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Teenagers and bike riders who fail to wear helmets properly (or at all) are 10 times more likely to be involved in conflicts with pedestrians than other cyclists, QUT research shows.
A study of almost 2000 cyclists at six locations in Brisbane's city centre over four days found that 22 per cent of bike riders cycled on the footpath in busy thoroughfares.
Researchers from QUT's Centre for Accident Research and Road Safety - Qld observed that only 1.1 per cent of cyclists (about 20) had a 'conflict' with pedestrians, such as swerving or braking hard to avoid a collision.
Another 0.6 per cent (12 riders), observed at areas including near City Hall, Central Railway Station, Riparian Plaza and the Old Treasury Building, had a conflict with a vehicle.
No collisions between cyclists and pedestrians or bike riders and vehicles were observed.
Speaking during Bike Week 2012, Professor Narelle Haworth said higher risk-taking groups were significantly more likely to get into conflicts with other commuters, particularly pedestrians on footpaths.
"Adolescents, who made up two per cent of total riders, and the 2.4 per cent of cyclists who weren't wearing helmets at all or properly were more likely to be involved in conflicts," she said.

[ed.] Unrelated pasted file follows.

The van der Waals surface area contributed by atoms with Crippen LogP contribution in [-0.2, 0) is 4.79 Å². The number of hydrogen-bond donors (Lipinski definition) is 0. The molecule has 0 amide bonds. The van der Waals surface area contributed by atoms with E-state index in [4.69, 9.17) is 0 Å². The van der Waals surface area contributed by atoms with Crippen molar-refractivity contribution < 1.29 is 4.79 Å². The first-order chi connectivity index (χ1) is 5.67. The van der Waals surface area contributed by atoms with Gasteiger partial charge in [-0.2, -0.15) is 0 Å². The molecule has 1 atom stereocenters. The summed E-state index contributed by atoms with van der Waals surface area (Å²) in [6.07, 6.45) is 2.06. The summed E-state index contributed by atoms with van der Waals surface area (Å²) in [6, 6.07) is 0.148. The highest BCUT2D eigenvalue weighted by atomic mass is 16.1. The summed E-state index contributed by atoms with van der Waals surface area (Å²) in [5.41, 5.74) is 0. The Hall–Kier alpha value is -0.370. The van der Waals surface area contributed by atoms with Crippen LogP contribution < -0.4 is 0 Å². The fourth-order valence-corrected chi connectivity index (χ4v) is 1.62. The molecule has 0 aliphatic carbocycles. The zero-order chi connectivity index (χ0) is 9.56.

"They represented less than one per cent of total riders but make up a tenth of conflicts."
"Teenagers are more likely to bother people on footpaths as are people who don't wear helmets properly. These are markers for risk taking."
Professor Haworth said despite the density of cars, pedestrians and cyclists in Brisbane's city centre, there was little conflict with bike riders.
"In Queensland, it is legal for cyclists to ride on the footpaths unlike many jurisdictions in Australia," she said.
"It's a busy environment to be riding in and pedestrians are increasingly concerned about the threat of being injured by cyclists who ride on footpaths.
"But the vast majority of cyclists don't have any problems with pedestrians or vehicles."
Professor Haworth said Queensland, like the Australian Capital Territory and Tasmania, should continue to allow cyclists to ride on footpaths.
"Footpaths give cyclists a safer option in areas where the rider considers the road and traffic conditions to be too dangerous," she said.
"It's important for cyclists to ride courteously but there doesn't seem to be any strong reason why we should change our current laws."
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Professor Narelle Haworth (centre) says most cyclists who ride on footpaths avoid conflicts with pedestrians.